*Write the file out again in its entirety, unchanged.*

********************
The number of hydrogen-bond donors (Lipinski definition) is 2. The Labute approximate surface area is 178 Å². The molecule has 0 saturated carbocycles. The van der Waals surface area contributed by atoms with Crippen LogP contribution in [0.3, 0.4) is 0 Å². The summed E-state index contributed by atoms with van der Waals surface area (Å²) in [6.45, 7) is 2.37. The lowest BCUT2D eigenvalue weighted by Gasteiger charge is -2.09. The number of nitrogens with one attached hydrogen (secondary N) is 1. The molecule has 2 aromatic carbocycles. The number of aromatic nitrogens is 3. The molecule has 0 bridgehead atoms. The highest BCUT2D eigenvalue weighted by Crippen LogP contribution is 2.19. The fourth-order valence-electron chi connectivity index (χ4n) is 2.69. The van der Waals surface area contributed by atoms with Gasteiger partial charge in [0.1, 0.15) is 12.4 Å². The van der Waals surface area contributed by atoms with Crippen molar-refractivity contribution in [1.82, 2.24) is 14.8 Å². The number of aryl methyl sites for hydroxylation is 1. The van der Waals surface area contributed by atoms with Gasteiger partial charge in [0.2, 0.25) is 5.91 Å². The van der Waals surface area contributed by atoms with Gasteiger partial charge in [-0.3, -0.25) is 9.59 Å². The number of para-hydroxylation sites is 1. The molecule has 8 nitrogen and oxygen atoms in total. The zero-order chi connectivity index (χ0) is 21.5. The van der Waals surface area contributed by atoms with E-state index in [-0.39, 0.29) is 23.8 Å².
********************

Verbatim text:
The number of hydrogen-bond donors (Lipinski definition) is 2. The Labute approximate surface area is 178 Å². The molecule has 0 saturated carbocycles. The van der Waals surface area contributed by atoms with Crippen LogP contribution in [0.3, 0.4) is 0 Å². The summed E-state index contributed by atoms with van der Waals surface area (Å²) in [6.45, 7) is 2.37. The lowest BCUT2D eigenvalue weighted by Gasteiger charge is -2.09. The number of nitrogens with one attached hydrogen (secondary N) is 1. The molecule has 2 aromatic carbocycles. The number of aromatic nitrogens is 3. The molecule has 0 bridgehead atoms. The highest BCUT2D eigenvalue weighted by Crippen LogP contribution is 2.19. The fourth-order valence-electron chi connectivity index (χ4n) is 2.69. The van der Waals surface area contributed by atoms with Gasteiger partial charge in [0.1, 0.15) is 12.4 Å². The van der Waals surface area contributed by atoms with Crippen molar-refractivity contribution in [1.82, 2.24) is 14.8 Å². The number of aryl methyl sites for hydroxylation is 1. The van der Waals surface area contributed by atoms with Gasteiger partial charge in [0.2, 0.25) is 5.91 Å². The van der Waals surface area contributed by atoms with Gasteiger partial charge in [-0.3, -0.25) is 9.59 Å². The number of para-hydroxylation sites is 1. The molecule has 8 nitrogen and oxygen atoms in total. The zero-order chi connectivity index (χ0) is 21.5. The van der Waals surface area contributed by atoms with E-state index in [-0.39, 0.29) is 23.8 Å².